REVIEW: “The Professor’s Experiment” by Margaret Wolfe Hungerford

Review of Margaret Wolfe Hungerford, “The Professor’s Experiment” in A Brilliant Void: A Selection of Classic Irish Science Fiction, edited by Jack Fennell (Tramp Press, 2018): 107-123 — Purchase here. Reviewed by Sara L. Uckelman. (Read the review of the anthology).

In the days before cryogenics and assisted comas, the idea of being able to put a person to a dreamless sleep that can persist days or weeks or years without any degradation of the body is both fantastical and tantalising — since the days of Shakespeare and perhaps even longer people have dreamt of potions which can induce a sleep like death. In Hungerford’s story, the old Professor has been researching the potions of the ancient Peruvians and South American Indians for decades and is now ready to put his theory into practice, despite the worries of his student and friend, Paul Wyndham. As yet, he has been unable to find anyone in Ireland that he could experiment on…and then there is a knock upon his door…

There is one place in the story where I fear there may have been an editorial mishap in the abridgement process; on p. 117 there is a strange repetition of six sentences. In the first place, there is a queer shift in time which is inexplicable, while the second occurrence of the sentences a few paragraphs later makes a lot more narrative sense. It seems as if the first occurrence of the sentences was mistaken, and it makes me wonder what — if anything — should have been there instead.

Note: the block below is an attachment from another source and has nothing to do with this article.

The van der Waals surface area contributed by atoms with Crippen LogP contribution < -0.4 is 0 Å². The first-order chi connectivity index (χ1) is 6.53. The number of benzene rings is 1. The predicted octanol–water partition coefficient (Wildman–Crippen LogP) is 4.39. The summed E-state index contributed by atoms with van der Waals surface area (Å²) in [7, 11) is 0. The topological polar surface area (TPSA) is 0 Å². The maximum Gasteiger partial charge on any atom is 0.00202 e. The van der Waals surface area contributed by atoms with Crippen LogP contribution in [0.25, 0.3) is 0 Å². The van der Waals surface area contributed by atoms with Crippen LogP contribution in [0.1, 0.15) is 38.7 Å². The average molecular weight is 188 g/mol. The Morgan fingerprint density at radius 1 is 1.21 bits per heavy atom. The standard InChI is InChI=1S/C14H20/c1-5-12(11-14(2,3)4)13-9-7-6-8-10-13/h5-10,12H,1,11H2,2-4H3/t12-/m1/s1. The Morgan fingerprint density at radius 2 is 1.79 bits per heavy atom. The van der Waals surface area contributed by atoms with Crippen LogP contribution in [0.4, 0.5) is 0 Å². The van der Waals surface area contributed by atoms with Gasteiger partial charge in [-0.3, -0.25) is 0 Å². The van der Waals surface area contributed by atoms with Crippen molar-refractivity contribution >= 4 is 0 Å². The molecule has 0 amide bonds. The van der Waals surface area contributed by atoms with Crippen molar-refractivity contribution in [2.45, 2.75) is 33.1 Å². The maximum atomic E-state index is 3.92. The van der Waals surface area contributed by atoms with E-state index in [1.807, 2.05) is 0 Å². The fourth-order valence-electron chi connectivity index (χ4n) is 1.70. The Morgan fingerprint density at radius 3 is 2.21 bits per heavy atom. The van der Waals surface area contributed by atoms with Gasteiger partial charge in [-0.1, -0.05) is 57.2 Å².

(Originally published in 1895.)

REVIEW: “Mercia, the Astronomer Royal” by Amelia Garland Mears

Review of Amelia Garland Mears, “Mercia, the Astronomer Royal” in A Brilliant Void: A Selection of Classic Irish Science Fiction, edited by Jack Fennell (Tramp Press, 2018): 79-103 — Purchase here. Reviewed by Sara L. Uckelman. (Read the review of the anthology).

It’s amazing how modern a late 19th C story can feel. Here is the story of how Mercia, the Astronomer Royal, suffers sexual harassment at the hands of her boss (Emperor Felicitas). First she tries to resign her position to get away; and when he won’t allow her to resign and he lays his hands upon her, and she tries to rebuke him and protect herself, she is arrested on charges of attempted murder. Anxious to know how the trial will unfold, the Emperor visits a noted psychic who shows him scenes of the future — scenes that do not go well for the Emperor, though he does not know why. In an attempt to restore public favor to himself, he offers Mercia a pardon — a pardon which she refuses to accept because she has neither committed nor yet been convicted of a crime. In the end, the trial goes ahead and in a convenient plot twist Mercia is cleared of all charges and the emperor is disgraced.

I wonder what Mears would have made of the Blasey Ford/Kavanaugh investigation of 2018…

(This is an abridged extract of a novel originally published in 1895.)